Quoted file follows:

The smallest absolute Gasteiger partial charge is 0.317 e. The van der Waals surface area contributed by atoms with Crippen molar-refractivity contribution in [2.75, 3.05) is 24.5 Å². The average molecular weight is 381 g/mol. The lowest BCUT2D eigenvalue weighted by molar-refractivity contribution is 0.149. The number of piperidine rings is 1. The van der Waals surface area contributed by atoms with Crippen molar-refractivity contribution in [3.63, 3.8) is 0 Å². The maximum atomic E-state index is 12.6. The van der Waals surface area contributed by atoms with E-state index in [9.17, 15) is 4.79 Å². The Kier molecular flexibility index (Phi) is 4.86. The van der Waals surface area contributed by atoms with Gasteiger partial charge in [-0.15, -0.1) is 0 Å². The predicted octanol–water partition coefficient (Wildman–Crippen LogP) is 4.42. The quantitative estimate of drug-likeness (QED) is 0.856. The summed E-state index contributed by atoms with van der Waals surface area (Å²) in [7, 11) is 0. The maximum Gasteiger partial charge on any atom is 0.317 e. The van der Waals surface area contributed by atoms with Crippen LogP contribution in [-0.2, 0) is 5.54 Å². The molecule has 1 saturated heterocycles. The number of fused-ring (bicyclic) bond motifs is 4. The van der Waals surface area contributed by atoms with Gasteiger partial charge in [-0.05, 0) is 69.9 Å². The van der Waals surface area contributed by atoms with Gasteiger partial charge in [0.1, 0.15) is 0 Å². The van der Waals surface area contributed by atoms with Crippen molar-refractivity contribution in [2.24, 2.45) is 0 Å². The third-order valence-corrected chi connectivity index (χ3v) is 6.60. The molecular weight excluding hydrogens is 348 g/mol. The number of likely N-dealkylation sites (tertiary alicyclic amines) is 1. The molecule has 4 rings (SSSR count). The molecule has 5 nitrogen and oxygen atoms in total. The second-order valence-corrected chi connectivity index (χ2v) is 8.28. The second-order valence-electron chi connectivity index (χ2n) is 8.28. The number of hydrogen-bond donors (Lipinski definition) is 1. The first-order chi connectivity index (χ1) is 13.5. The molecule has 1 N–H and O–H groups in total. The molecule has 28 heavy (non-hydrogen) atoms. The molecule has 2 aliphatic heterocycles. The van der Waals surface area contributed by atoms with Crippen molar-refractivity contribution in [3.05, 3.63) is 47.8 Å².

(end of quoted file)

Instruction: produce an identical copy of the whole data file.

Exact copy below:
The smallest absolute Gasteiger partial charge is 0.317 e. The van der Waals surface area contributed by atoms with Crippen molar-refractivity contribution in [2.75, 3.05) is 24.5 Å². The average molecular weight is 381 g/mol. The lowest BCUT2D eigenvalue weighted by molar-refractivity contribution is 0.149. The number of piperidine rings is 1. The van der Waals surface area contributed by atoms with Crippen molar-refractivity contribution in [3.63, 3.8) is 0 Å². The maximum atomic E-state index is 12.6. The van der Waals surface area contributed by atoms with E-state index in [9.17, 15) is 4.79 Å². The Kier molecular flexibility index (Phi) is 4.86. The van der Waals surface area contributed by atoms with Gasteiger partial charge in [-0.15, -0.1) is 0 Å². The predicted octanol–water partition coefficient (Wildman–Crippen LogP) is 4.42. The quantitative estimate of drug-likeness (QED) is 0.856. The summed E-state index contributed by atoms with van der Waals surface area (Å²) in [7, 11) is 0. The maximum Gasteiger partial charge on any atom is 0.317 e. The van der Waals surface area contributed by atoms with Crippen LogP contribution in [-0.2, 0) is 5.54 Å². The molecule has 1 saturated heterocycles. The number of fused-ring (bicyclic) bond motifs is 4. The van der Waals surface area contributed by atoms with Gasteiger partial charge in [-0.05, 0) is 69.9 Å². The van der Waals surface area contributed by atoms with Gasteiger partial charge in [0.1, 0.15) is 0 Å². The van der Waals surface area contributed by atoms with Crippen molar-refractivity contribution in [2.24, 2.45) is 0 Å². The third-order valence-corrected chi connectivity index (χ3v) is 6.60. The molecular weight excluding hydrogens is 348 g/mol. The number of likely N-dealkylation sites (tertiary alicyclic amines) is 1. The molecule has 4 rings (SSSR count). The molecule has 5 nitrogen and oxygen atoms in total. The second-order valence-corrected chi connectivity index (χ2v) is 8.28. The second-order valence-electron chi connectivity index (χ2n) is 8.28. The number of hydrogen-bond donors (Lipinski definition) is 1. The first-order chi connectivity index (χ1) is 13.5. The molecule has 1 N–H and O–H groups in total. The molecule has 28 heavy (non-hydrogen) atoms. The molecule has 2 aliphatic heterocycles. The van der Waals surface area contributed by atoms with Crippen molar-refractivity contribution in [3.05, 3.63) is 47.8 Å².